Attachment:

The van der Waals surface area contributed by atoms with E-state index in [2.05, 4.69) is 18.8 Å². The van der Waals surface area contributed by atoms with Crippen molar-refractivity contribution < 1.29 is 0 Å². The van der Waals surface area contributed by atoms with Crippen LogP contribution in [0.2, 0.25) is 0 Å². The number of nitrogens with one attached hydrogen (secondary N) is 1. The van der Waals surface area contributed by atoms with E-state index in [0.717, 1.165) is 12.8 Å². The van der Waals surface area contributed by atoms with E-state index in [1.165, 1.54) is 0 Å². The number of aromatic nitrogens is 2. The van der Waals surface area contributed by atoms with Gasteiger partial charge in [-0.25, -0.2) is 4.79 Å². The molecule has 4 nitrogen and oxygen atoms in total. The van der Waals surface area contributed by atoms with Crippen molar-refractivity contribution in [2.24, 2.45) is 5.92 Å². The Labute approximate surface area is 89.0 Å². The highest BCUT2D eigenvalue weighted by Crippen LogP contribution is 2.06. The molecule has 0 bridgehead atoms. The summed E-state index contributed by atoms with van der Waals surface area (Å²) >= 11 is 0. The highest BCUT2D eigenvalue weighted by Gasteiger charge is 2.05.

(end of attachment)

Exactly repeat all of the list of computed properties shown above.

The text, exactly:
The van der Waals surface area contributed by atoms with E-state index in [2.05, 4.69) is 18.8 Å². The van der Waals surface area contributed by atoms with Crippen molar-refractivity contribution < 1.29 is 0 Å². The van der Waals surface area contributed by atoms with Crippen LogP contribution in [0.2, 0.25) is 0 Å². The number of nitrogens with one attached hydrogen (secondary N) is 1. The van der Waals surface area contributed by atoms with E-state index in [0.717, 1.165) is 12.8 Å². The van der Waals surface area contributed by atoms with E-state index in [1.165, 1.54) is 0 Å². The number of aromatic nitrogens is 2. The van der Waals surface area contributed by atoms with Gasteiger partial charge in [-0.25, -0.2) is 4.79 Å². The molecule has 4 nitrogen and oxygen atoms in total. The van der Waals surface area contributed by atoms with Crippen molar-refractivity contribution in [2.24, 2.45) is 5.92 Å². The Labute approximate surface area is 89.0 Å². The highest BCUT2D eigenvalue weighted by Crippen LogP contribution is 2.06. The molecule has 0 bridgehead atoms. The summed E-state index contributed by atoms with van der Waals surface area (Å²) >= 11 is 0. The highest BCUT2D eigenvalue weighted by Gasteiger charge is 2.05.